Your typical day at an in-patient dementia rehab wardRegister Today!
This is a discussion on Your typical day at an in-patient dementia rehab ward in Rehabilitation Nursing, part of Nursing Specialties ... Hello everyone I will be starting work as a band 5 RN in a dementia ward in the UK. I have had...by RNSunny Feb 5, '12Hello everyone
I will be starting work as a band 5 RN in a dementia ward in the UK. I have had home care work experience but not in an acute care (dementia rehab) setting, and so moving into a hospital setting would be quite daunting for me in terms of 'working within the ward system' sort of thing.
I am wondering if anyone could please provide guidance or helpful ideas about your day in similar ward including AM, PM and/or night; who to speak to when there is a problem with the patient; what is expected from a band 5 staff nurse; and everything you would like a new nurse in the ward need to know.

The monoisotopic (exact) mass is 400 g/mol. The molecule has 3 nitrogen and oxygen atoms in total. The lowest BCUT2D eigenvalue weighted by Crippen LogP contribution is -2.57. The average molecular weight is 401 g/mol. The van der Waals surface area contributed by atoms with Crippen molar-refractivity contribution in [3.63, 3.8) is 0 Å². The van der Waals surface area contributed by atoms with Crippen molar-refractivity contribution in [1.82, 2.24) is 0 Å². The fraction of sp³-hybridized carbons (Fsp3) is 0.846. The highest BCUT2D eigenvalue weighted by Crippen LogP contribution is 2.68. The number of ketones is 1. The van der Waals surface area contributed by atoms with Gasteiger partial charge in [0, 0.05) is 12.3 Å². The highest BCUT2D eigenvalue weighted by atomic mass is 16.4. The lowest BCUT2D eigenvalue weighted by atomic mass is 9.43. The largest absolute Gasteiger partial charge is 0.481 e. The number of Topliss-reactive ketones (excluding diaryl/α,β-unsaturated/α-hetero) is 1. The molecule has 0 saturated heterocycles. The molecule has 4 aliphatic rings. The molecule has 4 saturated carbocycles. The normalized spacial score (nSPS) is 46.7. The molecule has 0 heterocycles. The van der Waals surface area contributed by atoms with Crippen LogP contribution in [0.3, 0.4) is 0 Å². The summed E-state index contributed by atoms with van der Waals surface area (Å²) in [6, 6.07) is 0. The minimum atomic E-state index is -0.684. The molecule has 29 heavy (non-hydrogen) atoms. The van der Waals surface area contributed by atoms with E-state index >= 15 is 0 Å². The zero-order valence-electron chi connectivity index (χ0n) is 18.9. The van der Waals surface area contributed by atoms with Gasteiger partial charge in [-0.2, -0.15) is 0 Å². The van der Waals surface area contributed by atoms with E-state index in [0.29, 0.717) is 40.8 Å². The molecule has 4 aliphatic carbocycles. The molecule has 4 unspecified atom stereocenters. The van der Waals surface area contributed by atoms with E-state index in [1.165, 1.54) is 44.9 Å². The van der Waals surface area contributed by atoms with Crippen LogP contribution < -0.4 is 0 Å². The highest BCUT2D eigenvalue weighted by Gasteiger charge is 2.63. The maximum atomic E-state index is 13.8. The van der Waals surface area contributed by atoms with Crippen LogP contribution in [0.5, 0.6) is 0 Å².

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- Feb 12, '12 by BoognishI've never worked in that setting, but I'm interested in what others who have done so have to say. Before attending nursing school I worked in memory care, and just started my first nursing job in a rehab facility. Working in a setting that combines the two sounds challenging!
- Feb 12, '12 by Ruby Veei've never worked in a dementia ward, but i've just spent a week visiting my mother in one. one of the rns graduated from high school with me and has worked there for 35 years. she absolutely loves it. i'd hate it. but everyone is different, and i'm overjoyed that some people actually enjoy that kind of work and are available to take care of mom.
i'm not sure if what you mean is that you work in a unit that attempts to do rehab for dementia patients, or if you just work in a dementia unit . . . cannot imagine trying to do rehab with dementia patients. it's hard enough to get the elderly non-demented patients to remember not to lift, push, reposition themselves with their arms after a sternotomy. i cannot imagine trying to get someone who cannot remember anything (including their family) to do things the right way so they don't re-injure themselves or make things worse.
good luck with the job! i'd love to know how it goes.